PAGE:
What a heady mix, and certainly the media of the times didn’t dissuade the general public in those kinds of thoughts. The labels came fast and furious: “Practically unsinkable” said a shipbuilder magazine; “Even God couldn’t sink this ship,” by an officer on the ship. Funny how sister ship Olympic never was given deity status, like Titanic was - even though she was the first - but, after all, Titanic was a few inches longer than Olympic. Give them a few inches, they’ll take a mile.
The Titanic came along right at the time when the lessons humanity was to learn would hit the hardest. The unbridled optimism of those times, the feelings of superiority of man were at their peak, culminating in the Titanic disaster. Nature had regained its rule over Man.
Titanic was the turning point in history. Everything after that event, shifted permanently. The Titanic became a pariah: it was as though just saying the word would bring a curse upon whomever said it. Blame was thrown about everywhere - Bruce Ismay, managing director of the White Star Line, was vilified because he survived. Even J.P Morgan, the industrialist and the major financier of the Olympic-class ships was destroyed by the disaster - he only lived one year afterwards.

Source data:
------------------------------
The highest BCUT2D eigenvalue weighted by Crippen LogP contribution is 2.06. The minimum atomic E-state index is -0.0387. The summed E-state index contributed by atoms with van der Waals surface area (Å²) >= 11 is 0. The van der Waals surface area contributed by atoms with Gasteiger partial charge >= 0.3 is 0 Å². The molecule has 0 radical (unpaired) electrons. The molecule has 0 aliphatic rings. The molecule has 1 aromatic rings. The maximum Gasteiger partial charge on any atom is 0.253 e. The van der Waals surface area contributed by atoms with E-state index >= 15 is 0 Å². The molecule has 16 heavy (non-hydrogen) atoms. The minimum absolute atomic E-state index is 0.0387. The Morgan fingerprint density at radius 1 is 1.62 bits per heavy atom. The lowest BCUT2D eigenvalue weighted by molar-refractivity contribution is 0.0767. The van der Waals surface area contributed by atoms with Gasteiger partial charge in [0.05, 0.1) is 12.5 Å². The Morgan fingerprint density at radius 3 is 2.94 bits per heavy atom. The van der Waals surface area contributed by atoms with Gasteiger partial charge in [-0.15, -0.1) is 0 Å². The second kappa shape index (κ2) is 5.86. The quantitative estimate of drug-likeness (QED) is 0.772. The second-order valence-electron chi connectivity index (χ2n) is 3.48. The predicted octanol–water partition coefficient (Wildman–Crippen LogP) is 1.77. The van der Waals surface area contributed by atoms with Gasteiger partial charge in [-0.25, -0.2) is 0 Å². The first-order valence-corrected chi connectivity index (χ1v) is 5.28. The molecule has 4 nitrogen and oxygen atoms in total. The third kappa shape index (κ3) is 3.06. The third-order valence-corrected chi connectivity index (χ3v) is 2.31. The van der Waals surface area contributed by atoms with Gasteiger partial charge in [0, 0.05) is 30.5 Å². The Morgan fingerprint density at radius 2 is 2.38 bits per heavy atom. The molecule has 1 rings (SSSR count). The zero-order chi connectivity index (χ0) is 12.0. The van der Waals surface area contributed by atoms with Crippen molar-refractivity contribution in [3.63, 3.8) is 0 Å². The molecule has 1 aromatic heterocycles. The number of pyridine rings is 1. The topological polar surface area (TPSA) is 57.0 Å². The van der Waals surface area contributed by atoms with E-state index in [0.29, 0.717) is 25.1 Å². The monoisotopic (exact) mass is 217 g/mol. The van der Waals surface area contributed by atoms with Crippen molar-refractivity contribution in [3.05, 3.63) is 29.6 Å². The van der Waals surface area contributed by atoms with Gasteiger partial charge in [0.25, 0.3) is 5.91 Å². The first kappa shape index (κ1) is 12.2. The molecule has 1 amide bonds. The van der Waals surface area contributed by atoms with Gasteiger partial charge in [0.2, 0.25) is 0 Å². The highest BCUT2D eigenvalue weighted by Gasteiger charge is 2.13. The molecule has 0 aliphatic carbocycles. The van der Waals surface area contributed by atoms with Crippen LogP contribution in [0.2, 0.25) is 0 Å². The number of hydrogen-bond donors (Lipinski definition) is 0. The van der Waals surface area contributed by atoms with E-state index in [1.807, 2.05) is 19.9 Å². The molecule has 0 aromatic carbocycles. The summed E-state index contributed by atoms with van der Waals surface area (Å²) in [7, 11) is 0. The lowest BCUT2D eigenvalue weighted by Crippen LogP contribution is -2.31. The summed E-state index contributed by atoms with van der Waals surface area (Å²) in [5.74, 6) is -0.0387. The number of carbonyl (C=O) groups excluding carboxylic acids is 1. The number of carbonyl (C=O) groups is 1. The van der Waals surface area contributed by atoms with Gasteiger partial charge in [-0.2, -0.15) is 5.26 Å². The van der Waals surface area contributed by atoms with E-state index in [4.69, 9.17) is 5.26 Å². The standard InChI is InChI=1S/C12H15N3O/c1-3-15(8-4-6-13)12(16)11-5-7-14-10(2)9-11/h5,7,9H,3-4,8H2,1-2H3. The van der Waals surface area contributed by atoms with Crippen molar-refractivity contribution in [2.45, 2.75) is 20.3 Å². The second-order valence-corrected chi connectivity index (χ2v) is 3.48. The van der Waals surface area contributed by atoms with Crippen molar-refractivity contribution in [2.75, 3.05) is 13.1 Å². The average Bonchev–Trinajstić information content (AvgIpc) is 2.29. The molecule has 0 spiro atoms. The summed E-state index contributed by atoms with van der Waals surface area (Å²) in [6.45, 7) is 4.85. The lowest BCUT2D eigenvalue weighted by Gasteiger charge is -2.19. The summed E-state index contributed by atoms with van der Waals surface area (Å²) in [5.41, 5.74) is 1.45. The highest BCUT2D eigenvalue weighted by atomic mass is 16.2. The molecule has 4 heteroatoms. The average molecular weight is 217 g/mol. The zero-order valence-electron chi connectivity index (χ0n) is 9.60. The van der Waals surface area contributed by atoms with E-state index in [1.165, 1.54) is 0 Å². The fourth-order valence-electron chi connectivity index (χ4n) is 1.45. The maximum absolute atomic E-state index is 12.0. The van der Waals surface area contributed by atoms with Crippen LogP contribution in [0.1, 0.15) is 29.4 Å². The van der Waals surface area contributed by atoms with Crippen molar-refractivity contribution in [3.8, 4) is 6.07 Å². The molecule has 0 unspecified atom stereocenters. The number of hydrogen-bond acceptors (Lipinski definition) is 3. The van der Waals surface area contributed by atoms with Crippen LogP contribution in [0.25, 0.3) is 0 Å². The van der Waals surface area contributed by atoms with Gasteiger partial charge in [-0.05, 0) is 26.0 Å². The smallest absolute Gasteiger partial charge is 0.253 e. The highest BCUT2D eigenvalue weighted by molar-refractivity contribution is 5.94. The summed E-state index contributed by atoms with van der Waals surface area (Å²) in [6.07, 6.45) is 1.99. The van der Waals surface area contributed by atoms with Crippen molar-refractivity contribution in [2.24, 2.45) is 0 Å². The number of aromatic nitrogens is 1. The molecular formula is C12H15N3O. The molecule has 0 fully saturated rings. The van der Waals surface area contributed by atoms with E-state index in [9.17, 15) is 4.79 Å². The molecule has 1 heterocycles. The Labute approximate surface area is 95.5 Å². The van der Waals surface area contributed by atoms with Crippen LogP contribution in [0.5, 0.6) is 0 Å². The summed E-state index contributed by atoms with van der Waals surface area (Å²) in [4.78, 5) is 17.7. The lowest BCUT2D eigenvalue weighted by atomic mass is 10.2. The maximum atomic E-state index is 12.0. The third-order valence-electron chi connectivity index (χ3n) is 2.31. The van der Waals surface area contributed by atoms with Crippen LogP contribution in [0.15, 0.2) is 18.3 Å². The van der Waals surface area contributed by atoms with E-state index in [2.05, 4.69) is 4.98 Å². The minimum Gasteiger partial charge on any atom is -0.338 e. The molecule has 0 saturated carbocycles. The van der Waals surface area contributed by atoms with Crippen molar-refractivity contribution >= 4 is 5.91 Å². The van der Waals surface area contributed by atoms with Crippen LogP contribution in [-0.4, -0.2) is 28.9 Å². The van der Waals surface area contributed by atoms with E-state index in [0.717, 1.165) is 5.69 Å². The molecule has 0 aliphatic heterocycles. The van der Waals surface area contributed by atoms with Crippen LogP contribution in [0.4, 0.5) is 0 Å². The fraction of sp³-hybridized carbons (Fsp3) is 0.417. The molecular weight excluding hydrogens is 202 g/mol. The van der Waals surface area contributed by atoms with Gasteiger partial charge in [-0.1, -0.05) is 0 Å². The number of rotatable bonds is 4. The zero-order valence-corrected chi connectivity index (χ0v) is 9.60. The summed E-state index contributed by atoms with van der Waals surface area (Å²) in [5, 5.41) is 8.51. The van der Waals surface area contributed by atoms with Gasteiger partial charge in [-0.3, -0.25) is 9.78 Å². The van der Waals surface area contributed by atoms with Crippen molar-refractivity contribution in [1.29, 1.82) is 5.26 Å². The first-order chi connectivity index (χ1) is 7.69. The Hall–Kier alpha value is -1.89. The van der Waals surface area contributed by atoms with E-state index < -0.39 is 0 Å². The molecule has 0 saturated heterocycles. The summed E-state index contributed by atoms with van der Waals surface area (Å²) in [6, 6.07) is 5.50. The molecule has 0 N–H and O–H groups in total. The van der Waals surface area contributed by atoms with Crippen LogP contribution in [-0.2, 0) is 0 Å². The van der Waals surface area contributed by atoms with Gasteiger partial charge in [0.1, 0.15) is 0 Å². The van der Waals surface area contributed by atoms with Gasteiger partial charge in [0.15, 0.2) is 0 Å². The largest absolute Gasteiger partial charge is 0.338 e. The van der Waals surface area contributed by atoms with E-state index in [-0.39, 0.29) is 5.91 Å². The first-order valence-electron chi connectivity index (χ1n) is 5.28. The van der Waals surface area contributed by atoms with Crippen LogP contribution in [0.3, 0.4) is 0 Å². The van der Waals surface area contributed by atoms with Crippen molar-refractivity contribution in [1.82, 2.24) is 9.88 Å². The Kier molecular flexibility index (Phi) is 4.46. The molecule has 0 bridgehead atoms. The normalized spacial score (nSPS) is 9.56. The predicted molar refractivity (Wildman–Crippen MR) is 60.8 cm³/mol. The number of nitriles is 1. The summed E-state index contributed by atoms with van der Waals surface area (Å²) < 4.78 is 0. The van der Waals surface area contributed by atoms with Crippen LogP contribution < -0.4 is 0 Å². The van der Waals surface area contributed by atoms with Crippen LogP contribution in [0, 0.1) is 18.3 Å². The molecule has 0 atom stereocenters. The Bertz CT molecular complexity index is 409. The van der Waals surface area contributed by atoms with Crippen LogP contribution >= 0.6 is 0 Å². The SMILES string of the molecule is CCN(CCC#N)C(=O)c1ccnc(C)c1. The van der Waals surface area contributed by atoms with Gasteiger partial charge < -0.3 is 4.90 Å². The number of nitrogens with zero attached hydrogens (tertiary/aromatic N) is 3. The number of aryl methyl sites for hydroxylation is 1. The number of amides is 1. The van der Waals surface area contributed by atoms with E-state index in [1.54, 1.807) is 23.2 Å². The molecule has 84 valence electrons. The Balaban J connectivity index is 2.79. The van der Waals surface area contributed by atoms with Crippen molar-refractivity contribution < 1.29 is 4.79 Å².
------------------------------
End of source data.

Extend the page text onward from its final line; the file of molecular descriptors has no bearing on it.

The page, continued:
After such a catastrophic failure, there was a desperate need, and still is, to get to the why of this disaster happened. The most amazing ship ever built, and it sinks on its maiden voyage - how does something like that happen? Riches of embarrassment! Official hearings were held on both sides of the Atlantic, trying to determine where to assign blame and responsibility for such a debacle as this. The ship’s design and construction was called into question. Even to this day, scientists are still looking for that all-inclusive answer as to the WHY of the Titanic disaster. Why did she sink? Was it the metal used in the ship? What was it?
A crashing was heard ‘round the world with loss of power within the most powerful. What was thought to be the be-all/end-all of man’s potential and drive had sunk to the bottom of the ocean, with the Titanic.
There is nothing harder than watching a man, or men, losing faith. And losing faith from the loss of behemoth of industry, Man’s testimonial to its own greatness. That particular measurement was no longer valid. Directly afterwards, churches all over the world were flooded with repenting people; the messages from the pulpits were the same: Man needed to learn a lesson of humility and the Titanic was the vessel that delivered the message.
The need for atonement from the enormous collective guilt started almost immediately after the disaster. The most significant issue was the glaring omission of the lower classes on the ship, during the rescue process. The third class was basically neglected, and were kept from moving up to the boat deck to get access to the lifeboats.